Plant-based diets’ nutritional profile favour endurance athletes’ heart health: Review

By Will Chu

- Last updated on GMT

©iStock/Jacob Ammentorp Lund
©iStock/Jacob Ammentorp Lund
The antioxidant and anti-inflammatory effects of a plant-based diet are of benefit to athletes, a review says, as it cites the array of vitamins, protein, calcium and iron as beneficial to an athlete’s lifestyle.

The paper suggests going meat-free as advantageous in seeing improvements in heart health as endurance athletes have a higher-than-average risk for atherosclerosis and heart damage.

Writing in the journal Nutrients, ​the team from George Washington University School of Medicine and Health Sciences also believe the diet aids in sporting performance and recovery.

“It's no wonder that more and more athletes are racing to a vegan diet,"​ says review co-author Dr James Loomis, medical director for the Barnard Medical Center.

"Whether you're training for a couch-to-5K or an Ironman Triathlon, a plant-based diet is a powerful tool for improving athletic performance and recovery."

The number of professional athletes adopting a vegan-diet appears to be on the rise with tennis star Serena Williams, Formula one world champion Lewis Hamilton and boxer David Haye crediting a plant-based diet for boosting sporting performance.

A plant-based diet is typically high in carbohydrates and as such may offer these performance advantages. In addition, the higher intakes of vitamin C, vitamin E, beta-carotene, and other antioxidants, as well as a higher antioxidant enzyme production may help explain the diet’s advantages.

Researchers have also found potentially beneficial effects of specific antioxidant-rich foods on exercise outcomes, notably beets, allium vegetables (e.g., garlic, onions, and leeks) and cherry juice.

Antioxidant supplements, such as vitamin E, vitamin C, beta-carotene, and glutathione, have been shown to reduce oxidative stress.

However, some researchers have suggested that they may delay muscle recovery, prevent some of the positive health effects of exercise, and block the improvement of insulin sensitivity associated with exercise.

Study details  

As well as reducing oxidative stress, the review looks at seventy-seven studies from the past thirty or so years specifically a plant-based diet’s role in reducing inflammation.

Here, the review highlights a 2017 meta-analysis of 18 prior studies, in which vegetarian diets consumed over a two-year period were shown to reduce serum concentrations of inflammation markers suggesting an anti-inflammatory effect.

“The anti-inflammatory benefits of plant-based diets may stem from their antioxidant content, the absence of products that may be inflammatory or sensitizing, or the absence of pro-inflammatory fats,”​ the review suggested.

“A few studies have examined the possibility that specific foods with antioxidant activity (e.g., tart cherries, pomegranates, blueberries, blackcurrants, and watermelon) may decrease post-exercise inflammation and facilitate recovery.”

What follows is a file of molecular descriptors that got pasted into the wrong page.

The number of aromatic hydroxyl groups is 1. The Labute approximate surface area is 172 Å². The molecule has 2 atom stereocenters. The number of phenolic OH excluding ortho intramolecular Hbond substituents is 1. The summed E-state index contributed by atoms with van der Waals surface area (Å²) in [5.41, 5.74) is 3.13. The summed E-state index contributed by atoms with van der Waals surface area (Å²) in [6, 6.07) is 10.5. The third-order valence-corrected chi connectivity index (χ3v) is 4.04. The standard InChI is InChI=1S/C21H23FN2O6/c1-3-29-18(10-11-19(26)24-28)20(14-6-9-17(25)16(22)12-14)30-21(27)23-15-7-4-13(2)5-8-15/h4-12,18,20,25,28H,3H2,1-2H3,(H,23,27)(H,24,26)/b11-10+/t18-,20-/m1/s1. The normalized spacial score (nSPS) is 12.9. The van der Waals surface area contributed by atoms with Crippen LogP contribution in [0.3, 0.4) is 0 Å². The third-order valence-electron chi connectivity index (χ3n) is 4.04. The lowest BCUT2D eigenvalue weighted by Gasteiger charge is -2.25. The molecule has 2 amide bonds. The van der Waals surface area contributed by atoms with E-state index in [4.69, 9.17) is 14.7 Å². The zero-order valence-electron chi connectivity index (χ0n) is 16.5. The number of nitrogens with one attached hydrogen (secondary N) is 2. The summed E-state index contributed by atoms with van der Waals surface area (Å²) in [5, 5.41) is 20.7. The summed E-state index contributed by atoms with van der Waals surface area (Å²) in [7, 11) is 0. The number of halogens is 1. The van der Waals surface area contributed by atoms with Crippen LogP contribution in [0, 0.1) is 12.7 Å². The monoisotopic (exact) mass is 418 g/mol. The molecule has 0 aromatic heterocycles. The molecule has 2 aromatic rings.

The diet’s role in promoting a leaner body mass was also discussed in comparison to a high-fat diet, which the researchers thought might act on cellular metabolism indirectly through their effects on the gut microbiome.

“Gut bacteria produce endotoxins that can enter the bloodstream and, in turn, influence cellular metabolism. High-fat diets appear to disrupt the intestinal barrier to the passage of endotoxins,”​ the review said.

Improved glycogen storage

The team also pointed towards the plant-based diet’s effectiveness in improving glycogen storage referencing a 2016 study of athletes participating in full and half Ironman triathlons, winter triathlons, and winter pentathlons.

Here, the study showed that fewer than half (46%) reported meeting the recommended carbohydrate intake for athletes training 1–3 hours per day (less than 6 grams per kilogram (g/kg) body weight per day).

The study thought because grains, legumes, and root vegetables are rich in complex carbohydrate, individuals who begin plant-based diets typically increase their intake of healthful carbohydrate.

“Like any endurance athlete, plant-based athletes just need more calories than less active people,"​ says review co-author Dr Susan Levin, a board certified specialist in sports dietetics and director of nutrition education for the Physicians Committee for Responsible Medicine.

"And if they are eating a wide variety of nutrient-dense fruits, vegetables, grains, and beans, they will easily meet all of their nutritional needs."

Despite the benefits of a plant-based diet, the team recommended supplementing with a vitamin B12 supplement, essential for nerve function and blood cell formation, owing to the diet’s deficiency in that nutrient.

Source: Nutrients

Published online:

Plant-Based Diets for Cardiovascular Safety and Performance in Endurance Sports.”

Authors: Neal Barnard, David Goldman, James Loomis, Hana Kahleova, Susan Levin, Stephen Neabore and Travis Batts

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